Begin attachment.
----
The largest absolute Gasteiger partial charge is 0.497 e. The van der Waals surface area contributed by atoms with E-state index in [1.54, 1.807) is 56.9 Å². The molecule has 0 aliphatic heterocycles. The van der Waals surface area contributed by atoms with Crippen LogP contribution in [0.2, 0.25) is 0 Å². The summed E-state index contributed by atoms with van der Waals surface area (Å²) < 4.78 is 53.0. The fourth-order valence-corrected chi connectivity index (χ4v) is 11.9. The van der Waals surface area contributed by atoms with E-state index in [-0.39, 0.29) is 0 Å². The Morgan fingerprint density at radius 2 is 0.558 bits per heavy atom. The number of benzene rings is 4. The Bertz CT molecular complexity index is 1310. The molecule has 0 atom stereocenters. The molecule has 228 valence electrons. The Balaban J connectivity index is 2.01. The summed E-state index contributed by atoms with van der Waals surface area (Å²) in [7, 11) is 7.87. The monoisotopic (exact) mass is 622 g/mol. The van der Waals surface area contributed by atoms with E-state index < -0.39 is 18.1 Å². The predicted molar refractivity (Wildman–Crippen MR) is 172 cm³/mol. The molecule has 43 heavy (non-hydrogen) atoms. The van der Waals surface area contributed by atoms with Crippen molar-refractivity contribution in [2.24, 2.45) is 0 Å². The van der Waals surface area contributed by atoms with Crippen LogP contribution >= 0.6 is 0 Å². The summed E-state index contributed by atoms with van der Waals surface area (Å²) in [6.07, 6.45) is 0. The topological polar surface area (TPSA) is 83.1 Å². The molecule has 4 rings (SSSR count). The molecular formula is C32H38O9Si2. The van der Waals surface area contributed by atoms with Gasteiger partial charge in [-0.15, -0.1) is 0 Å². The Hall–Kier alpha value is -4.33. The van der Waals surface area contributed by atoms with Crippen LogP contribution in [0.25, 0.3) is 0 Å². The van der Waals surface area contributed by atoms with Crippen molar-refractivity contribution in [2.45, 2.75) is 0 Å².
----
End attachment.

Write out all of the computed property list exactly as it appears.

The largest absolute Gasteiger partial charge is 0.497 e. The van der Waals surface area contributed by atoms with E-state index in [1.54, 1.807) is 56.9 Å². The molecule has 0 aliphatic heterocycles. The van der Waals surface area contributed by atoms with Crippen LogP contribution in [0.2, 0.25) is 0 Å². The summed E-state index contributed by atoms with van der Waals surface area (Å²) < 4.78 is 53.0. The fourth-order valence-corrected chi connectivity index (χ4v) is 11.9. The van der Waals surface area contributed by atoms with E-state index in [-0.39, 0.29) is 0 Å². The Morgan fingerprint density at radius 2 is 0.558 bits per heavy atom. The number of benzene rings is 4. The Bertz CT molecular complexity index is 1310. The molecule has 0 atom stereocenters. The molecule has 228 valence electrons. The Balaban J connectivity index is 2.01. The summed E-state index contributed by atoms with van der Waals surface area (Å²) in [7, 11) is 7.87. The monoisotopic (exact) mass is 622 g/mol. The van der Waals surface area contributed by atoms with E-state index < -0.39 is 18.1 Å². The predicted molar refractivity (Wildman–Crippen MR) is 172 cm³/mol. The molecule has 43 heavy (non-hydrogen) atoms. The van der Waals surface area contributed by atoms with Crippen molar-refractivity contribution in [2.24, 2.45) is 0 Å². The van der Waals surface area contributed by atoms with Crippen LogP contribution >= 0.6 is 0 Å². The summed E-state index contributed by atoms with van der Waals surface area (Å²) in [6.07, 6.45) is 0. The topological polar surface area (TPSA) is 83.1 Å². The molecule has 4 rings (SSSR count). The molecular formula is C32H38O9Si2. The van der Waals surface area contributed by atoms with Gasteiger partial charge in [-0.15, -0.1) is 0 Å². The Hall–Kier alpha value is -4.33. The van der Waals surface area contributed by atoms with Crippen LogP contribution in [0.25, 0.3) is 0 Å². The van der Waals surface area contributed by atoms with Crippen molar-refractivity contribution in [2.45, 2.75) is 0 Å².